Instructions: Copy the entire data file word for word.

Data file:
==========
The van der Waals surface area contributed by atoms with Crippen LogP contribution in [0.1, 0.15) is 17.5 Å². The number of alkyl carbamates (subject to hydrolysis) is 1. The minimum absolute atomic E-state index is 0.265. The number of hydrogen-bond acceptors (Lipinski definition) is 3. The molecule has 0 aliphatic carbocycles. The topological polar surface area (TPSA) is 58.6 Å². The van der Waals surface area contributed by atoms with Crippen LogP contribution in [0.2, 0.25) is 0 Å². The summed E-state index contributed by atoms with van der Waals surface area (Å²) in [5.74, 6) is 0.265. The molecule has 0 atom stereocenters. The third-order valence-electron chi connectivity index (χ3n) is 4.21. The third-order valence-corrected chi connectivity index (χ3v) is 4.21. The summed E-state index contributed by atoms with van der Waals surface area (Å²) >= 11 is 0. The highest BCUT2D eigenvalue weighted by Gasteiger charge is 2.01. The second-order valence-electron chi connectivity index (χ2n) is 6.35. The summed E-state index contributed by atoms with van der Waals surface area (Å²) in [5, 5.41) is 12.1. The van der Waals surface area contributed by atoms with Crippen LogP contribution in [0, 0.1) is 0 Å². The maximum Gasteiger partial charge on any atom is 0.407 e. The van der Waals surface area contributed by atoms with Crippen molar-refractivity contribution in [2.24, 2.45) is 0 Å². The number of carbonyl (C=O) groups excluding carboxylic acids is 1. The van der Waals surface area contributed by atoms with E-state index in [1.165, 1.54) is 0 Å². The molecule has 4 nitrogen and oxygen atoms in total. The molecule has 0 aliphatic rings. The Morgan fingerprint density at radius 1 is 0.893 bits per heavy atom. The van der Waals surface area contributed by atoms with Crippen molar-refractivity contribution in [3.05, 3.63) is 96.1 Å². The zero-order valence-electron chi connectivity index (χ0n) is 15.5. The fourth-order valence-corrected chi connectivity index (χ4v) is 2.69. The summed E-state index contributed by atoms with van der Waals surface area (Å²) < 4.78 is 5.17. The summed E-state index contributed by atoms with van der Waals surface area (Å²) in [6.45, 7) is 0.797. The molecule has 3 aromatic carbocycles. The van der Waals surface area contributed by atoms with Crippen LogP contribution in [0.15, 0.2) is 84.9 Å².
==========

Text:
The van der Waals surface area contributed by atoms with Crippen LogP contribution in [0.1, 0.15) is 17.5 Å². The number of alkyl carbamates (subject to hydrolysis) is 1. The minimum absolute atomic E-state index is 0.265. The number of hydrogen-bond acceptors (Lipinski definition) is 3. The molecule has 0 aliphatic carbocycles. The topological polar surface area (TPSA) is 58.6 Å². The van der Waals surface area contributed by atoms with Crippen LogP contribution in [0.2, 0.25) is 0 Å². The summed E-state index contributed by atoms with van der Waals surface area (Å²) in [5.74, 6) is 0.265. The molecule has 0 atom stereocenters. The third-order valence-electron chi connectivity index (χ3n) is 4.21. The third-order valence-corrected chi connectivity index (χ3v) is 4.21. The summed E-state index contributed by atoms with van der Waals surface area (Å²) >= 11 is 0. The highest BCUT2D eigenvalue weighted by Gasteiger charge is 2.01. The second-order valence-electron chi connectivity index (χ2n) is 6.35. The summed E-state index contributed by atoms with van der Waals surface area (Å²) in [5, 5.41) is 12.1. The van der Waals surface area contributed by atoms with Crippen LogP contribution in [0, 0.1) is 0 Å². The maximum Gasteiger partial charge on any atom is 0.407 e. The van der Waals surface area contributed by atoms with Crippen molar-refractivity contribution in [2.24, 2.45) is 0 Å². The number of carbonyl (C=O) groups excluding carboxylic acids is 1. The van der Waals surface area contributed by atoms with E-state index in [1.165, 1.54) is 0 Å². The molecule has 4 nitrogen and oxygen atoms in total. The molecule has 0 aliphatic rings. The Morgan fingerprint density at radius 1 is 0.893 bits per heavy atom. The van der Waals surface area contributed by atoms with Crippen molar-refractivity contribution in [3.05, 3.63) is 96.1 Å². The zero-order valence-electron chi connectivity index (χ0n) is 15.5. The fourth-order valence-corrected chi connectivity index (χ4v) is 2.69. The summed E-state index contributed by atoms with van der Waals surface area (Å²) < 4.78 is 5.17. The summed E-state index contributed by atoms with van der Waals surface area (Å²) in [6.45, 7) is 0.797. The molecule has 3 aromatic carbocycles. The van der Waals surface area contributed by atoms with Crippen LogP contribution in [0.15, 0.2) is 84.9 Å².